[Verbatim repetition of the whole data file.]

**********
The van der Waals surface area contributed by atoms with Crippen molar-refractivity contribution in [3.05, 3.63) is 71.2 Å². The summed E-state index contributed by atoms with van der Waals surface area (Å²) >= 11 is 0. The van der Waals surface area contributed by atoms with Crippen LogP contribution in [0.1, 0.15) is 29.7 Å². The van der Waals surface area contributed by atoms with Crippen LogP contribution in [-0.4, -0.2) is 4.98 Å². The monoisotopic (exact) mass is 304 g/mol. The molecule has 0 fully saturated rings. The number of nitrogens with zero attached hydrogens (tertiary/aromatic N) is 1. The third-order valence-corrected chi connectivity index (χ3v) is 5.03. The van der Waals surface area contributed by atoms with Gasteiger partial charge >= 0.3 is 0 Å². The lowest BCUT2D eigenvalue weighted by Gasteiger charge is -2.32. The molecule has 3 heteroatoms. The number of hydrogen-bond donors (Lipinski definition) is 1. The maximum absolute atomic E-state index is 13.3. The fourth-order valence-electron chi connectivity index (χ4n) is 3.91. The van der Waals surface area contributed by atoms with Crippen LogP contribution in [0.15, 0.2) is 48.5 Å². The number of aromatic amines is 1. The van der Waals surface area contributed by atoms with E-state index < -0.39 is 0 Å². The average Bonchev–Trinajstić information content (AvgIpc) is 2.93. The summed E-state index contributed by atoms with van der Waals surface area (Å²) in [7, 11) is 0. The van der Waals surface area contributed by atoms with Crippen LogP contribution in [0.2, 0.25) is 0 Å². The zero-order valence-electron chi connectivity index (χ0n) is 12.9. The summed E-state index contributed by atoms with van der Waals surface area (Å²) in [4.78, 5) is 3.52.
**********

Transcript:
The van der Waals surface area contributed by atoms with Crippen molar-refractivity contribution in [3.05, 3.63) is 71.2 Å². The summed E-state index contributed by atoms with van der Waals surface area (Å²) >= 11 is 0. The van der Waals surface area contributed by atoms with Crippen LogP contribution in [0.1, 0.15) is 29.7 Å². The van der Waals surface area contributed by atoms with Crippen LogP contribution in [-0.4, -0.2) is 4.98 Å². The monoisotopic (exact) mass is 304 g/mol. The molecule has 0 fully saturated rings. The number of nitrogens with zero attached hydrogens (tertiary/aromatic N) is 1. The third-order valence-corrected chi connectivity index (χ3v) is 5.03. The van der Waals surface area contributed by atoms with Gasteiger partial charge >= 0.3 is 0 Å². The lowest BCUT2D eigenvalue weighted by Gasteiger charge is -2.32. The molecule has 3 heteroatoms. The number of hydrogen-bond donors (Lipinski definition) is 1. The maximum absolute atomic E-state index is 13.3. The fourth-order valence-electron chi connectivity index (χ4n) is 3.91. The van der Waals surface area contributed by atoms with Crippen LogP contribution in [0.15, 0.2) is 48.5 Å². The number of aromatic amines is 1. The van der Waals surface area contributed by atoms with E-state index < -0.39 is 0 Å². The average Bonchev–Trinajstić information content (AvgIpc) is 2.93. The summed E-state index contributed by atoms with van der Waals surface area (Å²) in [7, 11) is 0. The van der Waals surface area contributed by atoms with Crippen LogP contribution in [0.2, 0.25) is 0 Å². The zero-order valence-electron chi connectivity index (χ0n) is 12.9. The summed E-state index contributed by atoms with van der Waals surface area (Å²) in [4.78, 5) is 3.52.